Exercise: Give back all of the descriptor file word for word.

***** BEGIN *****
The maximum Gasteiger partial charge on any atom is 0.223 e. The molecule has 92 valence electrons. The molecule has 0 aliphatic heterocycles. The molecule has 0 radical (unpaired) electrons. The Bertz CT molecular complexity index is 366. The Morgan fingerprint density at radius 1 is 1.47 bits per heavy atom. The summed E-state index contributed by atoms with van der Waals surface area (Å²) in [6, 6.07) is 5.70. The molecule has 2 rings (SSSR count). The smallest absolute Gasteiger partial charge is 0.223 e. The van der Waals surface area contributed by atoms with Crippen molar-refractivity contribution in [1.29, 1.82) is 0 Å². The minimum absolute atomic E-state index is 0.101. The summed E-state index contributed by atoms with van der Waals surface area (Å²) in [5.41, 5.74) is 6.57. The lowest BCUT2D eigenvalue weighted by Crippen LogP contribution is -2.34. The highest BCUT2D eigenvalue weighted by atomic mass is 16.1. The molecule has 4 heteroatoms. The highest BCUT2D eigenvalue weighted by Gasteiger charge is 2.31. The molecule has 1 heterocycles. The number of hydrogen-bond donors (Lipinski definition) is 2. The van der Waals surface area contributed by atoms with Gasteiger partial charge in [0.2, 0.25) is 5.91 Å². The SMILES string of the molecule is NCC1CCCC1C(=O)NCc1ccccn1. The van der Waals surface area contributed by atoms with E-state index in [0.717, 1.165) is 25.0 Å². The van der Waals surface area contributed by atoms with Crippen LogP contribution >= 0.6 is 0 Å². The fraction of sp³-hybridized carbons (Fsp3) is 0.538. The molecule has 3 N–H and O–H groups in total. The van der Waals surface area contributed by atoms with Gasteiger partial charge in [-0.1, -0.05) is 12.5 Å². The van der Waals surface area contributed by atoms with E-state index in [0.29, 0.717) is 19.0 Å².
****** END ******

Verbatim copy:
The maximum Gasteiger partial charge on any atom is 0.223 e. The molecule has 92 valence electrons. The molecule has 0 aliphatic heterocycles. The molecule has 0 radical (unpaired) electrons. The Bertz CT molecular complexity index is 366. The Morgan fingerprint density at radius 1 is 1.47 bits per heavy atom. The summed E-state index contributed by atoms with van der Waals surface area (Å²) in [6, 6.07) is 5.70. The molecule has 2 rings (SSSR count). The smallest absolute Gasteiger partial charge is 0.223 e. The van der Waals surface area contributed by atoms with Crippen molar-refractivity contribution in [1.29, 1.82) is 0 Å². The minimum absolute atomic E-state index is 0.101. The summed E-state index contributed by atoms with van der Waals surface area (Å²) in [5.41, 5.74) is 6.57. The lowest BCUT2D eigenvalue weighted by Crippen LogP contribution is -2.34. The highest BCUT2D eigenvalue weighted by atomic mass is 16.1. The molecule has 4 heteroatoms. The highest BCUT2D eigenvalue weighted by Gasteiger charge is 2.31. The molecule has 1 heterocycles. The number of hydrogen-bond donors (Lipinski definition) is 2. The van der Waals surface area contributed by atoms with Gasteiger partial charge in [0.2, 0.25) is 5.91 Å². The SMILES string of the molecule is NCC1CCCC1C(=O)NCc1ccccn1. The van der Waals surface area contributed by atoms with E-state index in [0.717, 1.165) is 25.0 Å². The van der Waals surface area contributed by atoms with Crippen LogP contribution >= 0.6 is 0 Å². The fraction of sp³-hybridized carbons (Fsp3) is 0.538. The molecule has 3 N–H and O–H groups in total. The van der Waals surface area contributed by atoms with Gasteiger partial charge in [-0.1, -0.05) is 12.5 Å². The van der Waals surface area contributed by atoms with E-state index in [0.29, 0.717) is 19.0 Å².